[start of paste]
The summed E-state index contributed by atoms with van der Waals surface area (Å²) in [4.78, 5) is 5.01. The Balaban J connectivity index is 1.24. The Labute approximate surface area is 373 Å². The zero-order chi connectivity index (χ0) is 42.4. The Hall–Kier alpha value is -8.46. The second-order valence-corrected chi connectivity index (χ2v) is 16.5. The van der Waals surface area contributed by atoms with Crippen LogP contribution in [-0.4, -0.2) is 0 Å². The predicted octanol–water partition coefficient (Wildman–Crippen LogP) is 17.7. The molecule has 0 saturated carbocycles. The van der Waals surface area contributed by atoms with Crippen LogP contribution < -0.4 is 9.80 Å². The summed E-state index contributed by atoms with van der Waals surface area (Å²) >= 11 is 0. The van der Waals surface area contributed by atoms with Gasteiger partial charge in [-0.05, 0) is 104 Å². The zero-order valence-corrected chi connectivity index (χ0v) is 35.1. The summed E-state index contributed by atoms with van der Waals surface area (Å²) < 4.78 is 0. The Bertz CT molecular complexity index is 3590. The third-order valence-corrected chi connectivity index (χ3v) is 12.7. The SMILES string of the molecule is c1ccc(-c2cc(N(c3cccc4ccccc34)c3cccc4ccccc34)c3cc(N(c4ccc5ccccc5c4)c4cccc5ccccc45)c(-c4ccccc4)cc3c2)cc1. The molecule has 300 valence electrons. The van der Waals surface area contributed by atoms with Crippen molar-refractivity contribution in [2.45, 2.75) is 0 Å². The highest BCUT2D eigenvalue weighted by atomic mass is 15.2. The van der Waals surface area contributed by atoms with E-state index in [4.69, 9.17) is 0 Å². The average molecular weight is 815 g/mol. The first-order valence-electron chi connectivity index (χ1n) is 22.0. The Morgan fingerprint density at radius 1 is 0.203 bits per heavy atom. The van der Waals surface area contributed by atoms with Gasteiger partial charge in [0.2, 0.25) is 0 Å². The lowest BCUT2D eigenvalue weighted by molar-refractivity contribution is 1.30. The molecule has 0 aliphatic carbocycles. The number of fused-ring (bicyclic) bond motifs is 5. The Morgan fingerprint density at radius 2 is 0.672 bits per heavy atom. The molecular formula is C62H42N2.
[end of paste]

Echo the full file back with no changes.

The summed E-state index contributed by atoms with van der Waals surface area (Å²) in [4.78, 5) is 5.01. The Balaban J connectivity index is 1.24. The Labute approximate surface area is 373 Å². The zero-order chi connectivity index (χ0) is 42.4. The Hall–Kier alpha value is -8.46. The second-order valence-corrected chi connectivity index (χ2v) is 16.5. The van der Waals surface area contributed by atoms with Crippen LogP contribution in [-0.4, -0.2) is 0 Å². The predicted octanol–water partition coefficient (Wildman–Crippen LogP) is 17.7. The molecule has 0 saturated carbocycles. The van der Waals surface area contributed by atoms with Crippen LogP contribution < -0.4 is 9.80 Å². The summed E-state index contributed by atoms with van der Waals surface area (Å²) >= 11 is 0. The van der Waals surface area contributed by atoms with Gasteiger partial charge in [-0.05, 0) is 104 Å². The zero-order valence-corrected chi connectivity index (χ0v) is 35.1. The summed E-state index contributed by atoms with van der Waals surface area (Å²) < 4.78 is 0. The Bertz CT molecular complexity index is 3590. The third-order valence-corrected chi connectivity index (χ3v) is 12.7. The SMILES string of the molecule is c1ccc(-c2cc(N(c3cccc4ccccc34)c3cccc4ccccc34)c3cc(N(c4ccc5ccccc5c4)c4cccc5ccccc45)c(-c4ccccc4)cc3c2)cc1. The molecule has 300 valence electrons. The van der Waals surface area contributed by atoms with Crippen molar-refractivity contribution in [2.45, 2.75) is 0 Å². The highest BCUT2D eigenvalue weighted by atomic mass is 15.2. The van der Waals surface area contributed by atoms with E-state index in [4.69, 9.17) is 0 Å². The average molecular weight is 815 g/mol. The first-order valence-electron chi connectivity index (χ1n) is 22.0. The Morgan fingerprint density at radius 1 is 0.203 bits per heavy atom. The van der Waals surface area contributed by atoms with Gasteiger partial charge in [0.2, 0.25) is 0 Å². The lowest BCUT2D eigenvalue weighted by molar-refractivity contribution is 1.30. The molecule has 0 aliphatic carbocycles. The number of fused-ring (bicyclic) bond motifs is 5. The Morgan fingerprint density at radius 2 is 0.672 bits per heavy atom. The molecular formula is C62H42N2.